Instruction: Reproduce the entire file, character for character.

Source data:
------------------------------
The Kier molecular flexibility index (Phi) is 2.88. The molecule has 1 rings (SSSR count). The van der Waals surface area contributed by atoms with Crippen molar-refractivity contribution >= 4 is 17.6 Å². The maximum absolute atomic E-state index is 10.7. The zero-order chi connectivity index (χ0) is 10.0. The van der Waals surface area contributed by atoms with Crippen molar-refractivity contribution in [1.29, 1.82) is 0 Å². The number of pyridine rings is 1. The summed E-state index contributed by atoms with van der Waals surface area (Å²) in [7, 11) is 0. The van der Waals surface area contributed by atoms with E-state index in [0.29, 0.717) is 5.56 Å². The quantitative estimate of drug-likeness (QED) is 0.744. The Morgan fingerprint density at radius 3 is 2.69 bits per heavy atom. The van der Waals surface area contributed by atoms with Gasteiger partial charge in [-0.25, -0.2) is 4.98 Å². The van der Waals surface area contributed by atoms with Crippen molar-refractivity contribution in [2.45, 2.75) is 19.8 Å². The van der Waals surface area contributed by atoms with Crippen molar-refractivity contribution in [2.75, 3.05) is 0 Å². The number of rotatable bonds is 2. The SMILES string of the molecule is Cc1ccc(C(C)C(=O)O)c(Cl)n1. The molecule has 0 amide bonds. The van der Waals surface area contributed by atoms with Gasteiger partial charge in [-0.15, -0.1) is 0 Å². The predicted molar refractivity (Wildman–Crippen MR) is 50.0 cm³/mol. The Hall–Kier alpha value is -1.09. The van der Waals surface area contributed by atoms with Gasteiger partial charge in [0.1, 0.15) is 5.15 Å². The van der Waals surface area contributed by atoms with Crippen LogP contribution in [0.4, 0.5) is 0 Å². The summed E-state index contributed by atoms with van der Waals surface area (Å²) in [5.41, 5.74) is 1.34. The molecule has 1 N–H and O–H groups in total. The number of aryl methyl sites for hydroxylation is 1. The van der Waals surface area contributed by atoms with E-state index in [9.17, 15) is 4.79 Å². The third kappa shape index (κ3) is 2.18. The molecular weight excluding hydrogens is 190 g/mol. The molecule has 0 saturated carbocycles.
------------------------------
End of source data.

The Kier molecular flexibility index (Phi) is 2.88. The molecule has 1 rings (SSSR count). The van der Waals surface area contributed by atoms with Crippen molar-refractivity contribution >= 4 is 17.6 Å². The maximum absolute atomic E-state index is 10.7. The zero-order chi connectivity index (χ0) is 10.0. The van der Waals surface area contributed by atoms with Crippen molar-refractivity contribution in [1.29, 1.82) is 0 Å². The number of pyridine rings is 1. The summed E-state index contributed by atoms with van der Waals surface area (Å²) in [7, 11) is 0. The van der Waals surface area contributed by atoms with E-state index in [0.29, 0.717) is 5.56 Å². The quantitative estimate of drug-likeness (QED) is 0.744. The Morgan fingerprint density at radius 3 is 2.69 bits per heavy atom. The van der Waals surface area contributed by atoms with Gasteiger partial charge in [-0.25, -0.2) is 4.98 Å². The van der Waals surface area contributed by atoms with Crippen molar-refractivity contribution in [2.45, 2.75) is 19.8 Å². The van der Waals surface area contributed by atoms with Crippen molar-refractivity contribution in [2.75, 3.05) is 0 Å². The number of rotatable bonds is 2. The SMILES string of the molecule is Cc1ccc(C(C)C(=O)O)c(Cl)n1. The molecule has 0 amide bonds. The van der Waals surface area contributed by atoms with Gasteiger partial charge in [-0.15, -0.1) is 0 Å². The predicted molar refractivity (Wildman–Crippen MR) is 50.0 cm³/mol. The Hall–Kier alpha value is -1.09. The van der Waals surface area contributed by atoms with Gasteiger partial charge in [0.1, 0.15) is 5.15 Å². The van der Waals surface area contributed by atoms with Crippen LogP contribution in [0.4, 0.5) is 0 Å². The summed E-state index contributed by atoms with van der Waals surface area (Å²) in [5.41, 5.74) is 1.34. The molecule has 1 N–H and O–H groups in total. The number of aryl methyl sites for hydroxylation is 1. The van der Waals surface area contributed by atoms with E-state index in [9.17, 15) is 4.79 Å². The third kappa shape index (κ3) is 2.18. The molecular weight excluding hydrogens is 190 g/mol. The molecule has 0 saturated carbocycles.